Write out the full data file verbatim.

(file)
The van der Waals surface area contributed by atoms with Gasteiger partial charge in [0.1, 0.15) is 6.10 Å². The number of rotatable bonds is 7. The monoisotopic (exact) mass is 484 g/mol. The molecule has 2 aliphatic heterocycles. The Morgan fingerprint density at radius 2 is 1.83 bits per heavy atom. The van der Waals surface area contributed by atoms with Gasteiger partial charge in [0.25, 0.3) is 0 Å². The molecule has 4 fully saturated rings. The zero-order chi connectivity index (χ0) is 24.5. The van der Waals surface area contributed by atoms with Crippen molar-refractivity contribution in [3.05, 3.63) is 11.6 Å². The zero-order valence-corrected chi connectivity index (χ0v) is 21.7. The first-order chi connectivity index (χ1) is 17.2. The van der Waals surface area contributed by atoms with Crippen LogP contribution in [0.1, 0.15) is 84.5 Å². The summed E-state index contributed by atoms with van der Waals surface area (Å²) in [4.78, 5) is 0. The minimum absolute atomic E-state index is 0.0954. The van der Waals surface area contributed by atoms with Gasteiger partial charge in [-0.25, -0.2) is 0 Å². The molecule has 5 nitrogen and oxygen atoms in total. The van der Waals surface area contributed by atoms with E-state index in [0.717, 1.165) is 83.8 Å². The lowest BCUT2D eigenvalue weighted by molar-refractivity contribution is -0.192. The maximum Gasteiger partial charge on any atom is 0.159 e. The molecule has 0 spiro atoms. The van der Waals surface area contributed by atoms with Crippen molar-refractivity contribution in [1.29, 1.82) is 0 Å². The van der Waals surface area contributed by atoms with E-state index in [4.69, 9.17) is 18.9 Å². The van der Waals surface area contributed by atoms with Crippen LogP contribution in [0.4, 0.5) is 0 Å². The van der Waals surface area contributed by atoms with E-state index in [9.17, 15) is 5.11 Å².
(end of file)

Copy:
The van der Waals surface area contributed by atoms with Gasteiger partial charge in [0.1, 0.15) is 6.10 Å². The number of rotatable bonds is 7. The monoisotopic (exact) mass is 484 g/mol. The molecule has 2 aliphatic heterocycles. The Morgan fingerprint density at radius 2 is 1.83 bits per heavy atom. The van der Waals surface area contributed by atoms with Gasteiger partial charge in [0.25, 0.3) is 0 Å². The molecule has 4 fully saturated rings. The zero-order chi connectivity index (χ0) is 24.5. The van der Waals surface area contributed by atoms with Crippen molar-refractivity contribution in [3.05, 3.63) is 11.6 Å². The zero-order valence-corrected chi connectivity index (χ0v) is 21.7. The first-order chi connectivity index (χ1) is 17.2. The van der Waals surface area contributed by atoms with Crippen LogP contribution in [0.1, 0.15) is 84.5 Å². The summed E-state index contributed by atoms with van der Waals surface area (Å²) in [4.78, 5) is 0. The minimum absolute atomic E-state index is 0.0954. The van der Waals surface area contributed by atoms with Gasteiger partial charge in [-0.25, -0.2) is 0 Å². The molecule has 5 nitrogen and oxygen atoms in total. The van der Waals surface area contributed by atoms with E-state index in [0.717, 1.165) is 83.8 Å². The lowest BCUT2D eigenvalue weighted by molar-refractivity contribution is -0.192. The maximum Gasteiger partial charge on any atom is 0.159 e. The molecule has 0 spiro atoms. The van der Waals surface area contributed by atoms with Crippen molar-refractivity contribution in [1.29, 1.82) is 0 Å². The van der Waals surface area contributed by atoms with E-state index in [4.69, 9.17) is 18.9 Å². The van der Waals surface area contributed by atoms with Crippen LogP contribution in [0.4, 0.5) is 0 Å². The van der Waals surface area contributed by atoms with E-state index in [9.17, 15) is 5.11 Å².